Members of the Seminole Tribe will honor the history of their people Dec. 1 and 2 by embarking on a journey retracing the steps of their ancestor, Polly Parker.
The Florida Department of State and the Florida Department of Environmental Protection's Florida Park Service will participate in these rescheduled Viva Florida 500 events.
They will take place in two venues across the state.
"The retraced 'Voyage of Tears' will be an emotional journey for everyone involved," said Florida Secretary of State and Chief Cultural Officer Ken Detzner. "Through Viva Florida 500 events like this, we can connect people to Florida's past and make history in the present day."
On Sunday, Dec. 1, the journey will embark from Hubbard's Marina in Madeira Beach and head to Egmont Key, where director of the Florida Park Service, Donald Forgione, and Seminole Tribe of Florida Chairman James Billie will address the press and public at 12:30 p.m.
Public ferries to Egmont Key provided by Tampa Bay Ferry will depart at 10 a.m. and 11 a.m from Bay Pier at Fort DeSoto Park. The recreated "Voyage of Tears" will depart Egmont Key at 12:15 p.m. and travel to St. Marks in North Florida.
"Each of Florida's state parks has a special history. Egmont Key and San Marcos de Apalache historic state parks are the perfect example of that," said Forgione. "Helping to tell the story of Polly Parker and the Seminoles is an honor."
The "Voyage of Tears" refers to the forced journey made by Seminole people in the 1850s during the large-scale upheaval by the United State government, relocating captured Seminole people to Indian territories in modern-day Oklahoma.
During this exodus, hundreds of people were imprisoned at Fort Dade on Egmont Key at the mouth of Tampa Bay prior to boarding a boat where deportees eventually joined the overland trail that became known as the Trail of Tears. Many of the prisoners died and few escaped. The Seminole Tribe of Florida attributes much of their success today upon one prominent freedom seeker, Polly Parker, whose historic voyage is being retraced.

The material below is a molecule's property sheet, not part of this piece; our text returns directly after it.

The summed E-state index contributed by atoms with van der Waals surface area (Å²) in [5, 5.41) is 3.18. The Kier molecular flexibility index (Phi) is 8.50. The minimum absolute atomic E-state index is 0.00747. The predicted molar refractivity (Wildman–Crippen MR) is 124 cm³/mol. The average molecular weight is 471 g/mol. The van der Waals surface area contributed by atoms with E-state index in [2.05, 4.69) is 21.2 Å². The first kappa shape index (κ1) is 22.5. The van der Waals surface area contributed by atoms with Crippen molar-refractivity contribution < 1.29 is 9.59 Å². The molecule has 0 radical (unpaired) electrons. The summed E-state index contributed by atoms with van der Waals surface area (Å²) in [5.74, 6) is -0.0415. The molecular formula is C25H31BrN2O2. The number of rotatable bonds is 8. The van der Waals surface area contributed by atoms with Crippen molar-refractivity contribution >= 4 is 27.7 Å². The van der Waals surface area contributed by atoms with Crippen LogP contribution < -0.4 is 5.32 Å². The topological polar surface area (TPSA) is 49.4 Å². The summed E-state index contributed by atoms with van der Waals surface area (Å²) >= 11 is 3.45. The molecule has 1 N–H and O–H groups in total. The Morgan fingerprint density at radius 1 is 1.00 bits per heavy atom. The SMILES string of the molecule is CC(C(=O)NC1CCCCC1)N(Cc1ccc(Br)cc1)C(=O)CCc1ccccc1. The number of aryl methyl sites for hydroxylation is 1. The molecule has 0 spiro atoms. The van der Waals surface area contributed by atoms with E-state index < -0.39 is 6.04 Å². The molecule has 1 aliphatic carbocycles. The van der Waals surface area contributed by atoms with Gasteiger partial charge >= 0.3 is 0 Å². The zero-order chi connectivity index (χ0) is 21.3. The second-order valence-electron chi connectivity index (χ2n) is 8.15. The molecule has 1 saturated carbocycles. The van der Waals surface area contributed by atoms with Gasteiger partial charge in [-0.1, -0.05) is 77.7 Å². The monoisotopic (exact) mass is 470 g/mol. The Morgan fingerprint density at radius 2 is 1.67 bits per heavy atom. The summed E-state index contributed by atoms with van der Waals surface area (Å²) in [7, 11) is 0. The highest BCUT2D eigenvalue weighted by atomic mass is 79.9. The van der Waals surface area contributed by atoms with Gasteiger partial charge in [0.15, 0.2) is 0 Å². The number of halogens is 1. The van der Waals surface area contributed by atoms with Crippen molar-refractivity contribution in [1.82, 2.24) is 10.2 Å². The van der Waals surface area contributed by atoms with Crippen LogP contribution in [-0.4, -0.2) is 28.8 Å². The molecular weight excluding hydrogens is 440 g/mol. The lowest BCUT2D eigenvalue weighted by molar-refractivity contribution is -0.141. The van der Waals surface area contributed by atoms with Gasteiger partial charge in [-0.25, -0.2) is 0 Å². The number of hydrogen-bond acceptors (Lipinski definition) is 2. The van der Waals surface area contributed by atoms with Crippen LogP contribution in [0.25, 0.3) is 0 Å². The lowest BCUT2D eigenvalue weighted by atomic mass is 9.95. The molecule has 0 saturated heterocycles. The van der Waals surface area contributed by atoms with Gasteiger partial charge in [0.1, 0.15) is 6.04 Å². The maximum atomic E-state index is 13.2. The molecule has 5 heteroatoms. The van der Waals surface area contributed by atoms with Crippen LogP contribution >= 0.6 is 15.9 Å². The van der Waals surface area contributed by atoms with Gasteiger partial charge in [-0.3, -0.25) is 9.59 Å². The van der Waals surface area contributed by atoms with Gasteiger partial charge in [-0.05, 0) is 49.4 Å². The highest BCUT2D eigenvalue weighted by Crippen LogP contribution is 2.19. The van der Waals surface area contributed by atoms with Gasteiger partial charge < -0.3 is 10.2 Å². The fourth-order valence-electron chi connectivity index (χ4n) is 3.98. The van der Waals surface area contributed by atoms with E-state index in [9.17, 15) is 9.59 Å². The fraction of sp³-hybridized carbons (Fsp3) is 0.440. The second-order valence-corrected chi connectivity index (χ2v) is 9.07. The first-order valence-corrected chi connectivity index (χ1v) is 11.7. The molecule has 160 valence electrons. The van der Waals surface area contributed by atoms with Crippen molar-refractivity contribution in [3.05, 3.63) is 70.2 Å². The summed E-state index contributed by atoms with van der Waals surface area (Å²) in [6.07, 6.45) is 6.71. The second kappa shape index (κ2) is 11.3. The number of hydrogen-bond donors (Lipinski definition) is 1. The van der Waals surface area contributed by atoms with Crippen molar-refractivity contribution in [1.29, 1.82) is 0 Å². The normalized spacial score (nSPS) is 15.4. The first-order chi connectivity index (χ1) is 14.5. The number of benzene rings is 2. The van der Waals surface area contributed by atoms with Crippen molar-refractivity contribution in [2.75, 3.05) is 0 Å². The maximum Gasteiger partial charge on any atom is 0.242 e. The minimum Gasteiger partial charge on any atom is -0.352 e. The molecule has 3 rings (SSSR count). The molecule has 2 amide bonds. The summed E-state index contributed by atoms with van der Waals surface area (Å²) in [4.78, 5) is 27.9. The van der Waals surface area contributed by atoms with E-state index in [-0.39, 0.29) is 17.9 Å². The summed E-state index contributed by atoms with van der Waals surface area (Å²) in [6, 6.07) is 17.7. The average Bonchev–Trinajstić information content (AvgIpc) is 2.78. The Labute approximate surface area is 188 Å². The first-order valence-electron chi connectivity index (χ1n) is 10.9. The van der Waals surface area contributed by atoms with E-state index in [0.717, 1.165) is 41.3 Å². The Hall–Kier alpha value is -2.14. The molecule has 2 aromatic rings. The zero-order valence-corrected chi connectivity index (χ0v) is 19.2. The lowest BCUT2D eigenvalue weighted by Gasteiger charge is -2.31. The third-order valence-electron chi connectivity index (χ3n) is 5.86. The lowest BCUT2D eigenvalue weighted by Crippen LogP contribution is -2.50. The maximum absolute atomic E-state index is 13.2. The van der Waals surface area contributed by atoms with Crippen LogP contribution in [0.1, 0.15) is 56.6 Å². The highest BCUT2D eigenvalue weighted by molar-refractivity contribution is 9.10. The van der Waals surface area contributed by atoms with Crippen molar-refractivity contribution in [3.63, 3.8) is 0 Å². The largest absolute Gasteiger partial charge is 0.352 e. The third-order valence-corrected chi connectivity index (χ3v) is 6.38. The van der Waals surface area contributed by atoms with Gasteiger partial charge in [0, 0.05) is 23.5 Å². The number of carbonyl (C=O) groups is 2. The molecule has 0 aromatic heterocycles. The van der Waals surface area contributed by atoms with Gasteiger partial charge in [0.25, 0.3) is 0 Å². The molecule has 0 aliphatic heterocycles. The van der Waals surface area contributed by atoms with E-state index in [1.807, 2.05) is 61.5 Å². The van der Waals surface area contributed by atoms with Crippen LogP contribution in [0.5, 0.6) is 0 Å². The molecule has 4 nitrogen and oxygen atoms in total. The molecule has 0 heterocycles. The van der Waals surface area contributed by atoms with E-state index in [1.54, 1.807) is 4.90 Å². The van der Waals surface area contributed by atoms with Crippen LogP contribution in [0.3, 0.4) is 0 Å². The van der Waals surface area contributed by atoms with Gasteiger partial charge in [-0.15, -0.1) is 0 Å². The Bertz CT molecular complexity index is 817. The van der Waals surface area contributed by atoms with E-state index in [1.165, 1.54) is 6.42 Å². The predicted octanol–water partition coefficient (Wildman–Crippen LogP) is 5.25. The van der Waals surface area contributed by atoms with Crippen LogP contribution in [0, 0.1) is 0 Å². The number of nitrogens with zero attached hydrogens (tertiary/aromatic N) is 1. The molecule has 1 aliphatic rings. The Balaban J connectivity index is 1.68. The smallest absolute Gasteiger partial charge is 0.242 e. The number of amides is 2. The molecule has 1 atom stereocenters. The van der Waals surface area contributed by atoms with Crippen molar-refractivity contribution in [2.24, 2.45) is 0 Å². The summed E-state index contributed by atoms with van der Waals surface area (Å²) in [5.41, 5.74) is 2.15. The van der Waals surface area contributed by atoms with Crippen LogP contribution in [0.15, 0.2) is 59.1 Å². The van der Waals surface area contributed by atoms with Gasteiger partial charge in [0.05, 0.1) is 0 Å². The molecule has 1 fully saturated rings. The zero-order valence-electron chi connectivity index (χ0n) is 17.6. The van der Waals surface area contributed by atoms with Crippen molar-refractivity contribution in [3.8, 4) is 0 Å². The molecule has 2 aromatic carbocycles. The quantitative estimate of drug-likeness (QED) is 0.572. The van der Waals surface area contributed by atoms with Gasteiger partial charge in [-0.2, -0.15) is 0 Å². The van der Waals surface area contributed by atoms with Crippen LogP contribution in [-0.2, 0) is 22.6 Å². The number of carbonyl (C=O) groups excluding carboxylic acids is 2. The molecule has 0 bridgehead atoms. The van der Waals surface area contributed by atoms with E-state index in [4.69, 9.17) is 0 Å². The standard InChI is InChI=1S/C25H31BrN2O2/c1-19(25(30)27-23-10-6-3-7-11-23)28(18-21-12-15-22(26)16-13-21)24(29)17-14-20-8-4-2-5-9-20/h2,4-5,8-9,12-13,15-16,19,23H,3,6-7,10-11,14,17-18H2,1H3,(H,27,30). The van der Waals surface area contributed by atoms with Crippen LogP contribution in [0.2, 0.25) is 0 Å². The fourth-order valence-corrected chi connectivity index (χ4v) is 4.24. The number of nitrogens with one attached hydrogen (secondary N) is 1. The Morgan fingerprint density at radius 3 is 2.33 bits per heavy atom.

In 1858, on her way to deportation to present day Oklahoma, Parker escaped from the Grey Cloud steamship when it stopped for more wood at St. Marks. She went on to elude a company of the U.S. Calvary who hunted her for weeks, as she walked and canoed more than 400 miles through flatland and swamps back to her family's camp near Lake Okeechobee.
"I wonder what kind of Seminole Tribe we would have today had Polly Parker been captured, killed or sent to Oklahoma," said the Tribe's Billie.
Billie will host Polly Parker's descendants on the trip, which he hopes will both elevate the little known event to its proper place in Florida's history and raise awareness to the plight of Egmont Key, where severe erosion threatens cultural and historical resources, including Seminole gravesites on the historic island.
For more information on the Egmont Key event, contact the event coordinator at The Seminole Tribe of Florida, Esther Gopher at 863.9092.3200 ext. 13350.
For more information on the St. Marks event contact Florida Department of State Marketing Director, Katie Kole at 850.245.6471 or email@example.com.